Fight Freeport


“They [Freeport] take our land and our grandparents’ land. They ruined the mountains. They ruined our environment by putting the waste in the river. We can’t drink our water anymore.”
— Tom Beanal, Amungme leader, Irian Jaya, Indonesia

“[The environmental impact of our mine] is the equivalent of me pissing in The Arafura Sea.”
— Jim Bob Moffett, CEO, Freeport-McMoRan Copper & Gold

Since 1973, Freeport-McMoRan Copper & Gold has operated the world’s largest gold mine, located in Irian Jaya, Indonesia. In 1995, the company made $1.8 billion and — in four separate reports — was charged with environmental destruction and implicated in human rights abuses. (See “Spinning Gold,” September/October 1996).

An April 1995 report released by the Australian Council for Overseas Aid (ACFOA) attributed the deaths or disappearances of 37 people and the dislocation of 115 families to clashes between native independence fighters and the Indonesian military near Freeport’s mine. Subsequent investigations by the Catholic Church of Jayapura and the National Human Rights Commission of Indonesia corroborated these reports of murder and torture. None of the reports accused Freeport of direct involvement in these abuses, but military troops guard the company’s mine in exchange for food, shelter, and transportation. In addition, the Indonesian government holds a 9 percent share in the mine, and was estimated to receive $480 million in 1996 from royalties, taxes, and benefits.

Freeport’s involvement in human rights abuses may be open to speculation, but the impact of their mining practices on the local environment is well-documented. The company itself estimates that it released over 40 million tons of tailings — the pulverized rock left over after precious metals are extracted — into the Ajkwa River system during 1996 alone. An independent environmental audit conducted by Dames & Moore — and endorsed by Freeport — confirms that “tailings deposition has adversely impacted about 30 square kilometers of tropical lowlands rainforest.”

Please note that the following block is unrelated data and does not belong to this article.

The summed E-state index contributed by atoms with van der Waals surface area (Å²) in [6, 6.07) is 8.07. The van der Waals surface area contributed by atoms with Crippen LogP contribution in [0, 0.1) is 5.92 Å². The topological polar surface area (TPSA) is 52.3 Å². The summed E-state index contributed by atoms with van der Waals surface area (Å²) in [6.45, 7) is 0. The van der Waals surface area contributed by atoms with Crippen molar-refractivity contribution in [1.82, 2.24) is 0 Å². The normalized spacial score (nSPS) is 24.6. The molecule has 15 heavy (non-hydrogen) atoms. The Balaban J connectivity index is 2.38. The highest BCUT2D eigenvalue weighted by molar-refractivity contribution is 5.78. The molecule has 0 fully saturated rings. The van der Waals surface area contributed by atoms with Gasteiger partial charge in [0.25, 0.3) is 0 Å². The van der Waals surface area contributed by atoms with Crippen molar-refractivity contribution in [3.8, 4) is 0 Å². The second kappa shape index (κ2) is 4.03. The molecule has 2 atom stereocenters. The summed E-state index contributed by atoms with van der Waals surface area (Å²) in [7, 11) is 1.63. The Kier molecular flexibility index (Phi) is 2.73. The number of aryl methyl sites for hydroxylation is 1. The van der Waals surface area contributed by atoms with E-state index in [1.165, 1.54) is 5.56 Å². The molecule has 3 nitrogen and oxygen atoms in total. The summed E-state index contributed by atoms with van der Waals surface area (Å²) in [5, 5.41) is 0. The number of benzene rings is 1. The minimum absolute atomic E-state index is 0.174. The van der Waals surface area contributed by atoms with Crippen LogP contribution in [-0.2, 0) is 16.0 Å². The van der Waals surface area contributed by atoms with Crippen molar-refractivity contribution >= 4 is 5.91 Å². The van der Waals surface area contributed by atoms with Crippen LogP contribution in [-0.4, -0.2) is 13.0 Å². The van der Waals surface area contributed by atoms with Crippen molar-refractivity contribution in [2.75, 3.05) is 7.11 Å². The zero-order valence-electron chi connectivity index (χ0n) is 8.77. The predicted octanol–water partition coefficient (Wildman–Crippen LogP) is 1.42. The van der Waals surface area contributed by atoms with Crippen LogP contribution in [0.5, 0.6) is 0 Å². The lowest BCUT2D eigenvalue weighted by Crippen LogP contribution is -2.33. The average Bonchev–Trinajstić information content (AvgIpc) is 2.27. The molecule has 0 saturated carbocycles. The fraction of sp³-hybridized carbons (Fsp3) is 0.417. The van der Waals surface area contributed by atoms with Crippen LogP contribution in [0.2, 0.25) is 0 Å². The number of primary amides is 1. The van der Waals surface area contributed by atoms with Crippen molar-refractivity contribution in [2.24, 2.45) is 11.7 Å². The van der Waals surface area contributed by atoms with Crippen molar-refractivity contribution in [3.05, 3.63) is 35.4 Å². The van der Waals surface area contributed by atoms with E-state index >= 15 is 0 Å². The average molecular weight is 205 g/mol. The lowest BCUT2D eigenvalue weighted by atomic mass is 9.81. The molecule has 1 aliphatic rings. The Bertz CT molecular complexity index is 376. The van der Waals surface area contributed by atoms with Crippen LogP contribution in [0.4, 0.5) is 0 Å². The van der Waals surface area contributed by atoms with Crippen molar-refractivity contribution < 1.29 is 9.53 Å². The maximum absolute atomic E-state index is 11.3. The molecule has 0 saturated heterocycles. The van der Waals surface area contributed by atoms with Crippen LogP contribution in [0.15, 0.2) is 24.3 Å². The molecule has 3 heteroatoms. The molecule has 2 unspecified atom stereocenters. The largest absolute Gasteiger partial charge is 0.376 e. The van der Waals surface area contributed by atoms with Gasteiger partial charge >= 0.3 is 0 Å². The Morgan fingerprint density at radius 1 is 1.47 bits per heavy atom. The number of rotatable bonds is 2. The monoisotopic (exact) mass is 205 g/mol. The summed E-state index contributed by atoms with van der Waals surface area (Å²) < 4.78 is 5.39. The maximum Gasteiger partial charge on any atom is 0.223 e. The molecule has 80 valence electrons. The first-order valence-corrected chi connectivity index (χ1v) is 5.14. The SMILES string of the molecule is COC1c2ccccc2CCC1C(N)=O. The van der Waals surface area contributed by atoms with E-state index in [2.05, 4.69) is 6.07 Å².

In October 1995, the Overseas Private Investment Corporation, a federal agency that assists U.S. companies investing overseas, concluded a lengthy investigation by cancelling Freeport’s $100 million political-risk insurance policy. Although OPIC later backtracked and reinstated the policy in April 1996, its initial report stated that Freeport’s activities “posed an unreasonable or major environmental, health, or safety hazard in Irian Jaya.”

What You Can Do

The Seattle Mennonite Church has posted a resolution to Freeport-McMoRan’s board of directors, calling on the company to:

  • Postpone the expansion of milling operations until a just, accepted, peaceful and permanent resolution of local indigenous concerns can be reached with all stakeholders.

  • End company cooperation with the Indonesian military as soon as legally possible.

  • Publicly release in their entirety social and environmental audits conducted by consultancies in 1996.

  • Allow independent environmental monitoring of the Freeport operations, and local river and ecosystems by non-governmental organizations.

The board has already advised shareholders and the Securities Exchange Commission that it will unanimously reject the Mennonite Church’s resolution. To help change their minds, you can write a letter in support of the resolution before Freeport’s annual shareholders meeting in New Orleans on April 29.

Send your letter to:

Mr. James Moffett, CEO
Freeport-McMoRan Copper & Gold Inc.
1615 Poydras Street
New Orleans, LA 70112
USA

Fax it to: (504) 582-4028

Or e-mail Moffett’s assistant at: lynne-cooney@fmi.com